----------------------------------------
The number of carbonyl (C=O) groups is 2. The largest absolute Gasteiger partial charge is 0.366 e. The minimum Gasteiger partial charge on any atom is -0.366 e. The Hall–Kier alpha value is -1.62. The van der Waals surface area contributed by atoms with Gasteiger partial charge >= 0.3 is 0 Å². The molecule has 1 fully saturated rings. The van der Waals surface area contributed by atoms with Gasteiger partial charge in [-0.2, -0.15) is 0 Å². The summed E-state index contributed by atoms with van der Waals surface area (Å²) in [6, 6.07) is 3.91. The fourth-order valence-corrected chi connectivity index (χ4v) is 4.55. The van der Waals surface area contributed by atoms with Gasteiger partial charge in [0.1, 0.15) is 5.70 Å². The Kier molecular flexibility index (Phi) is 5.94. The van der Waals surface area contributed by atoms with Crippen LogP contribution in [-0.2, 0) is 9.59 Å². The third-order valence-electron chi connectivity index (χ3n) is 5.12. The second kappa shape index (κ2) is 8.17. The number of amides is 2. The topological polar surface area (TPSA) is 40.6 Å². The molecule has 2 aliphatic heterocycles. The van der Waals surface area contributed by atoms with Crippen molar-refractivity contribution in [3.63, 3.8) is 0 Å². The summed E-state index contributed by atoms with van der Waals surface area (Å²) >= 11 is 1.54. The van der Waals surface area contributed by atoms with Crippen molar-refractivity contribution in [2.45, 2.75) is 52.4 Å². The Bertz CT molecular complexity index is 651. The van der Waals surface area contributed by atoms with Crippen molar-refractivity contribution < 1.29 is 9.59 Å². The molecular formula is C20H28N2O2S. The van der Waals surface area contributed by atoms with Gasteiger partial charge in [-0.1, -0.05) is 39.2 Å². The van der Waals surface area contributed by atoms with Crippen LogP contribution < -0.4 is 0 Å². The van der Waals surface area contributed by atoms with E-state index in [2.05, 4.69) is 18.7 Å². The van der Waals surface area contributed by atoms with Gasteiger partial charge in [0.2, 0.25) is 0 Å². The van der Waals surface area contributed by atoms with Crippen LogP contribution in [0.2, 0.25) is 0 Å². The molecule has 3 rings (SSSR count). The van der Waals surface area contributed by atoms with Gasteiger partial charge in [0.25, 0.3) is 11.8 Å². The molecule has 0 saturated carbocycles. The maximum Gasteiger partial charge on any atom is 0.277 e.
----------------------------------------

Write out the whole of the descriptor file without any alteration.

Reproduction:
The number of carbonyl (C=O) groups is 2. The largest absolute Gasteiger partial charge is 0.366 e. The minimum Gasteiger partial charge on any atom is -0.366 e. The Hall–Kier alpha value is -1.62. The van der Waals surface area contributed by atoms with Gasteiger partial charge >= 0.3 is 0 Å². The molecule has 1 fully saturated rings. The van der Waals surface area contributed by atoms with Gasteiger partial charge in [-0.2, -0.15) is 0 Å². The summed E-state index contributed by atoms with van der Waals surface area (Å²) in [6, 6.07) is 3.91. The fourth-order valence-corrected chi connectivity index (χ4v) is 4.55. The van der Waals surface area contributed by atoms with Gasteiger partial charge in [0.1, 0.15) is 5.70 Å². The Kier molecular flexibility index (Phi) is 5.94. The van der Waals surface area contributed by atoms with Crippen LogP contribution in [-0.2, 0) is 9.59 Å². The third-order valence-electron chi connectivity index (χ3n) is 5.12. The second kappa shape index (κ2) is 8.17. The number of amides is 2. The topological polar surface area (TPSA) is 40.6 Å². The molecule has 2 aliphatic heterocycles. The van der Waals surface area contributed by atoms with Crippen molar-refractivity contribution in [3.63, 3.8) is 0 Å². The summed E-state index contributed by atoms with van der Waals surface area (Å²) >= 11 is 1.54. The van der Waals surface area contributed by atoms with Crippen molar-refractivity contribution in [2.45, 2.75) is 52.4 Å². The Bertz CT molecular complexity index is 651. The van der Waals surface area contributed by atoms with Crippen molar-refractivity contribution < 1.29 is 9.59 Å². The molecular formula is C20H28N2O2S. The van der Waals surface area contributed by atoms with Gasteiger partial charge in [-0.1, -0.05) is 39.2 Å². The van der Waals surface area contributed by atoms with Crippen LogP contribution < -0.4 is 0 Å². The van der Waals surface area contributed by atoms with E-state index in [2.05, 4.69) is 18.7 Å². The van der Waals surface area contributed by atoms with Gasteiger partial charge in [0.2, 0.25) is 0 Å². The van der Waals surface area contributed by atoms with Crippen LogP contribution in [0.2, 0.25) is 0 Å². The molecule has 3 rings (SSSR count). The van der Waals surface area contributed by atoms with Gasteiger partial charge in [0.25, 0.3) is 11.8 Å². The molecule has 0 saturated carbocycles. The maximum Gasteiger partial charge on any atom is 0.277 e.